Food entrepreneur, and former Senior Editor at Ladies’ Home Journal Magazine, Leslie Lampert has been cooking up consciously-sourced meals for nearly twenty years with Westchester’s award-winning Ladle of Love take-out hot spot.
This mom of three, and grandmother of three, spent decades writing and editing food articles and sharing TV segments at Time, The New York Times, Parents, Glamour, among others, before putting on the executive chef hat and launching Love Hospitality, which includes the Ladle of Love brand, Lone On the Run Catering, and Market Love which makes small-batch food weekly for Fresh Direct, Greens Natural Markets, and others.
If you’re looking for inspiration on how to build a successful business, while using your skills to support others, keep on reading this Mompreneur Monday feature on Leslie Lambert, founder of Ladle of Love.
Mompreneur Monday Shout Out
With golden cooking hands, and a heart of gold, Leslie supports numerous charities including Feeding Westchester, for which Ladle of Love is a valuable culinary partner helping to feed 200,000 residents in Westchester County. Ladle of Love is also the exclusive Culinary Team at The Boys & Girls Club of Northern Westchester, providing hot meals to more than 1,500 kids per week. And this hustling mama’s latest project, The Scrappy Chef, shows viewers how to transform the food we trash (40 percent of the groceries we buy!) into healthful, delicious meals—saving the planet, time and money.
How old are your kids? How old were they when you left corporate life and launched your first restaurant? My kids are 37, 35, and 33. Actually, my grandkids are four, two, and one-and-a-half years old. My kids were in grade school when I became Senior Editor at Ladies’ Home Journal Magazine. They were in high school and college when I launched Ladle of Love.
When did you launch your first business? I launched Ladle of Love in 2003, after a seismic shift in my life. Then, came Cafe of Love, which existed from 2008-2018. The newest division of Love Hospitality is our distribution branch. We are taking our hand-crafted, thoughtfully-prepared food, and selling direct to vendors like Fresh Direct, colleges and hospitals.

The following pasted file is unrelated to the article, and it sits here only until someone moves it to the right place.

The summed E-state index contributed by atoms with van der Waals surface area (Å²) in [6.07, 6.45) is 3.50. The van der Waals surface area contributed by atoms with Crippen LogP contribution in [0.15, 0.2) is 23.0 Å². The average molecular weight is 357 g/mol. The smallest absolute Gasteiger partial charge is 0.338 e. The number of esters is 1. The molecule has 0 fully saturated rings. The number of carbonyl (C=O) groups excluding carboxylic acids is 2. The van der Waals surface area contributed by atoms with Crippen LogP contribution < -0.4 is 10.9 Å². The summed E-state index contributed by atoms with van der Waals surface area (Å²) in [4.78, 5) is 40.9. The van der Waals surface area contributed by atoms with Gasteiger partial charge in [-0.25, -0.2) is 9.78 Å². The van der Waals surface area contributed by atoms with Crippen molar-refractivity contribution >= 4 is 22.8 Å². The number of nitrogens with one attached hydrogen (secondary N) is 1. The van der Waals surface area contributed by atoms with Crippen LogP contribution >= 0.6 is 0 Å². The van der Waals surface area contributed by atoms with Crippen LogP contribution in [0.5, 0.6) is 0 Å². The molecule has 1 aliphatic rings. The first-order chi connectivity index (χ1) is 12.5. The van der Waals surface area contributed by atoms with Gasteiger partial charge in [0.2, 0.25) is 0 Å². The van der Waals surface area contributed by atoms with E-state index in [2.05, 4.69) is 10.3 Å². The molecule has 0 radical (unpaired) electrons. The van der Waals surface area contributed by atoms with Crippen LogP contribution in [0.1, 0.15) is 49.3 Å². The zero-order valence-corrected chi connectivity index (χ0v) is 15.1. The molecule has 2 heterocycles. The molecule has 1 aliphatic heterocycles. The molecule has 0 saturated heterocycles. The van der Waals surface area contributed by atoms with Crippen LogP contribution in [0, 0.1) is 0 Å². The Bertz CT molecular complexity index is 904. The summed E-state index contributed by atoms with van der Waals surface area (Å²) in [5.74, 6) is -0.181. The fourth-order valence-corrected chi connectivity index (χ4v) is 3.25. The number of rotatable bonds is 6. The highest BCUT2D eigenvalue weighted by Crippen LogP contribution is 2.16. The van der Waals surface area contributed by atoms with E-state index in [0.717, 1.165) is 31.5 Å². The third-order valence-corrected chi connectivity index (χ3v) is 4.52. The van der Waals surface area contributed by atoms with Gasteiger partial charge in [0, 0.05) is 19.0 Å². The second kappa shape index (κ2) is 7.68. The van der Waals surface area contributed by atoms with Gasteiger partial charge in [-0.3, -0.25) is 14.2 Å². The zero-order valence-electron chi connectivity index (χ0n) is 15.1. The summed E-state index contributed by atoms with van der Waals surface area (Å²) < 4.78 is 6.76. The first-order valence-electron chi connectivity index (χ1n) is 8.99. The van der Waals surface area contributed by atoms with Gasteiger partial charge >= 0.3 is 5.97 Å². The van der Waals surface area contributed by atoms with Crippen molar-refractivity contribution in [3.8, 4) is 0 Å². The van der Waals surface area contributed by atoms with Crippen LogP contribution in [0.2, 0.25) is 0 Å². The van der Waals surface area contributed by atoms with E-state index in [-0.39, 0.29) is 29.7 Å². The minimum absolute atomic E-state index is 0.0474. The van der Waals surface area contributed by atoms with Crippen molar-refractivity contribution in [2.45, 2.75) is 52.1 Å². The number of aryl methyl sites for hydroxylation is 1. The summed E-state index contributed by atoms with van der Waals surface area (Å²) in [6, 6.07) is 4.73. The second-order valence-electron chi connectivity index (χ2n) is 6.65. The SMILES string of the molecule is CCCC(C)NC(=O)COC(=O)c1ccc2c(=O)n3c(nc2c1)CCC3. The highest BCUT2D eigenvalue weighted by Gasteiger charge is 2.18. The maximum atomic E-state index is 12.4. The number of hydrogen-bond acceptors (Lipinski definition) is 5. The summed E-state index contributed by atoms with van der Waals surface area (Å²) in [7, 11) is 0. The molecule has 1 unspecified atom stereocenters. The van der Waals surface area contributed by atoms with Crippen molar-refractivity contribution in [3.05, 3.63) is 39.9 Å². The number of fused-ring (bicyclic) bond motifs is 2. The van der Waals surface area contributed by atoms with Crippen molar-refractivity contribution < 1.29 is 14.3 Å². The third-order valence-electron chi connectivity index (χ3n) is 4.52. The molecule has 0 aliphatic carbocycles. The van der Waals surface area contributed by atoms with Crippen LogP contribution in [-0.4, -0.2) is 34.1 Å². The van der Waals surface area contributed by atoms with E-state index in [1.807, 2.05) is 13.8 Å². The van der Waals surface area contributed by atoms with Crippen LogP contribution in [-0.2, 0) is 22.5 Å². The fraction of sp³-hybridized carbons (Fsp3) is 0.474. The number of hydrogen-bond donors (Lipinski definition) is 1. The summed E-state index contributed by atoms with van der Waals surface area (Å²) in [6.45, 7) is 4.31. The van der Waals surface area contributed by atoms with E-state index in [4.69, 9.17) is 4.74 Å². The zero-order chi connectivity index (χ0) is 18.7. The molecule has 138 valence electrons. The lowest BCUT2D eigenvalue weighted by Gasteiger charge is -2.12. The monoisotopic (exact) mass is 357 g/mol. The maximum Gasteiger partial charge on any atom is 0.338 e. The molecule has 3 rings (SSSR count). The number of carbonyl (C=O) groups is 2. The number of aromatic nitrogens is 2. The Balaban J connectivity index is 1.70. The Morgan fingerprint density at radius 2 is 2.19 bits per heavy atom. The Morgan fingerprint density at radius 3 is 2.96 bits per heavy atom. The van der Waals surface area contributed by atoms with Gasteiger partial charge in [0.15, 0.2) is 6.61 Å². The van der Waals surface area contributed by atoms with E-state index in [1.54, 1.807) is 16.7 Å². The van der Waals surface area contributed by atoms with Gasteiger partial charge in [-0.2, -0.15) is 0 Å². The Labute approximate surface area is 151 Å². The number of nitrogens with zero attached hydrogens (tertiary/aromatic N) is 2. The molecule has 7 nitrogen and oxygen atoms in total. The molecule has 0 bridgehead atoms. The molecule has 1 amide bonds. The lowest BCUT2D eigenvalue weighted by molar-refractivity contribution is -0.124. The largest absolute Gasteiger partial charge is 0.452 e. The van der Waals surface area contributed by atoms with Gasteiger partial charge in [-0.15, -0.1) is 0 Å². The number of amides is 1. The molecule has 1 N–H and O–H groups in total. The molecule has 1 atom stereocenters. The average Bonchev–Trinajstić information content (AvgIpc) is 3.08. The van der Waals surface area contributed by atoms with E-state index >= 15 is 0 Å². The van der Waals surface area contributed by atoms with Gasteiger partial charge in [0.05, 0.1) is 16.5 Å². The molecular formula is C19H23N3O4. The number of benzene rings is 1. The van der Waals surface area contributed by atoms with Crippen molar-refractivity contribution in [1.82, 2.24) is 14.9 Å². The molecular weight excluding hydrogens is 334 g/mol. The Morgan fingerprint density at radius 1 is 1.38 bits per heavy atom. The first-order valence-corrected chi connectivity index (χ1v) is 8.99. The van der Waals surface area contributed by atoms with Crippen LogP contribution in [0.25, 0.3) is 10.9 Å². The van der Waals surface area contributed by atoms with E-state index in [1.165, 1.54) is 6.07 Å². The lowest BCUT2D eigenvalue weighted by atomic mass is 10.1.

What’s your biggest challenge right now? Scheduling each day to maximize work and personal priorities. Knowing when to say “no” to business meetings and low-impact opportunities is important. It’s good news, when you’re in demand. But, it’s a challenge choosing projects and partnerships wisely.
What was your biggest challenge when you launched the business? Brand development was easy and fun, but understanding profit and loss strategy was new. I needed to understand that gross revenue meant nothing without understanding what you put to the bottom line.
What inspires you to keep pushing your business forward? Growth is exciting. The constant re-calibration of business keeps you on trend. You need to understand the culture and the societal buying behaviors; that keeps your brand relevant.
What has been your biggest “aha” moment this year? Steve Jobs said that having a sense of urgency is paramount to success. But, I’ve learned you need patience for the best process, and that applies to business and parenting!
What does it mean to you to Hustle Like a Mom? If you can juggle all the aspects of parenting, it’s a great dress rehearsal for being a successful business person.
What’s one mistake you made in business that has informed how you hustle now? Don’t swing at every pitch. Let low-priority issues slide.
What skill set should every entrepreneur seek to acquire? Building a team of like-minded employees, who are smart and committed. That requires selecting employees that have compatible skill sets which are frequently off-resume.
What advice would you give to a mom who is looking to launch a product- based business? Numbers. Numbers. Numbers. Build out the business plan conservatively and have the proper financing, even if it has to be curated in a creative way. Make sure you’re properly funded.
What advice would you give to a mom who is looking to launch a service- based business? Of course, build out a business plan, but also build a team that collectively understands that creating trusted relationships with clients is most important.
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